Federal Court


Income tax

Administration and enforcement

Efforts made prior to issuance of compliance order could not be considered efforts made to comply

Compliance audit was conducted by Canada Revenue Agency of taxpayer’s 2009, 2010 and 2011 taxation years. Compliance order was issued ordering taxpayer to provide information and documents sought by Minister of National Revenue under s. 231.2(1) of Income Tax Act. Taxpayer was present at hearing of compliance order application and agreed to terms of order sought by Minister. Minister brought motion for order finding taxpayer in contempt of court for failing to comply with compliance order. Motion granted and taxpayer was to comply with compliance order within 30 days. Compliance order stated clearly and unequivocally what taxpayer need to do and it was clear that taxpayer had actual knowledge of compliance order at all relevant times. It was fact that taxpayer had not provided information and records specifically ordered by compliance order, except with respect to one bank account which were provided just before show-cause hearing, which was more than 6 months after expiry of compliance order’s 45-day compliance period. Two short emails to Minister’s counsel in intervening 9 months between issuance of compliance order and original show-cause hearing date fell well short of clear and unequivocal effort to comply with compliance order. Efforts made prior to issuance to compliance order could not be considered efforts made to comply as compliance order did not exist. Contempt was serious and taxpayer had failed to provide “reasonable excuse” for non-compliance. There were some mitigating factors as taxpayer did apologize, participate in contempt proceedings and provide some of information and documents sought under request for information. Circumstances of case required taxpayer to pay fine of $2,000 and to pay Minister’s costs in amount fixed at $3,500 within 30 days.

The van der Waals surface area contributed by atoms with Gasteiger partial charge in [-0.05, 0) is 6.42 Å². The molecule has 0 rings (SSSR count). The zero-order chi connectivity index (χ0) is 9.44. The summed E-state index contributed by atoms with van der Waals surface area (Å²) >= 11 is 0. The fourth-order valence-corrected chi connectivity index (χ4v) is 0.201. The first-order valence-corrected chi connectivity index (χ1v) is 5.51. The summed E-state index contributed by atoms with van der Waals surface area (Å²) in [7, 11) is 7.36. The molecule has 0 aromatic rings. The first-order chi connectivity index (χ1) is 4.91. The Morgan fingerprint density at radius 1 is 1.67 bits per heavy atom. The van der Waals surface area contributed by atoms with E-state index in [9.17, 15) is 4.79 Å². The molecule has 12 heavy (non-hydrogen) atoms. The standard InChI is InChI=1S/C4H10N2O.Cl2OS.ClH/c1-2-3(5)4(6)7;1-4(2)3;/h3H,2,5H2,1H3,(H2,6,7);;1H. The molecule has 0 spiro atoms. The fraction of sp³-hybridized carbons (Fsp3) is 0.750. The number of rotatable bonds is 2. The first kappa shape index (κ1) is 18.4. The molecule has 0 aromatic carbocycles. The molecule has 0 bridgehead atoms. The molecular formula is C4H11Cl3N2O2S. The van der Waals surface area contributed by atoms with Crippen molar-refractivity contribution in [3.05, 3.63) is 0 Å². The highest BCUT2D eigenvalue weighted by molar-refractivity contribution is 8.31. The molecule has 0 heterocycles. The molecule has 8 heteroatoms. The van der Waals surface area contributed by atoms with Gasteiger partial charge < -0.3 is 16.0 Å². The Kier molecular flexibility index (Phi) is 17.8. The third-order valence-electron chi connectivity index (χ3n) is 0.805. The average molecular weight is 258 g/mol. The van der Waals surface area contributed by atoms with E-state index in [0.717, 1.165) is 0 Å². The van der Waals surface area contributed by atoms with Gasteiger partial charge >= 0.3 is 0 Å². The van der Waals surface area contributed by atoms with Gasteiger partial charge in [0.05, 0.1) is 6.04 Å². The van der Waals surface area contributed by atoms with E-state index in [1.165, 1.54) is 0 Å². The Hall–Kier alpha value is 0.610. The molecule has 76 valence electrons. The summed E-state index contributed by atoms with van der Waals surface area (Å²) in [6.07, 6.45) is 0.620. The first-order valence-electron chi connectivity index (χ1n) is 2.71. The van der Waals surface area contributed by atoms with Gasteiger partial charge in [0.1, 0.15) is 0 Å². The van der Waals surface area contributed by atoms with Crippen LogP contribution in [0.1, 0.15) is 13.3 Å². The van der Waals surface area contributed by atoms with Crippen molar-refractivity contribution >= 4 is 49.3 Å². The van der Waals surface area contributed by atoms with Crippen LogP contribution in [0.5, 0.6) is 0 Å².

Canada (National Revenue) v. Chi (2018), 2018 CarswellNat 5323, 2018 CarswellNat 5324, 2018 FC 897, 2018 CF 897, René LeBlanc J. (F.C.).

cover image


Subscribers get early and easy access to Law Times.

Law Times Poll

The Law Society of Ontario is in the midst of a major overhaul of the role of paralegals in family law — and a proposal on the issue could become an imminent issue for the regulator’s newly elected benchers. Do you agree with widening the scope of family law matters that paralegals can address?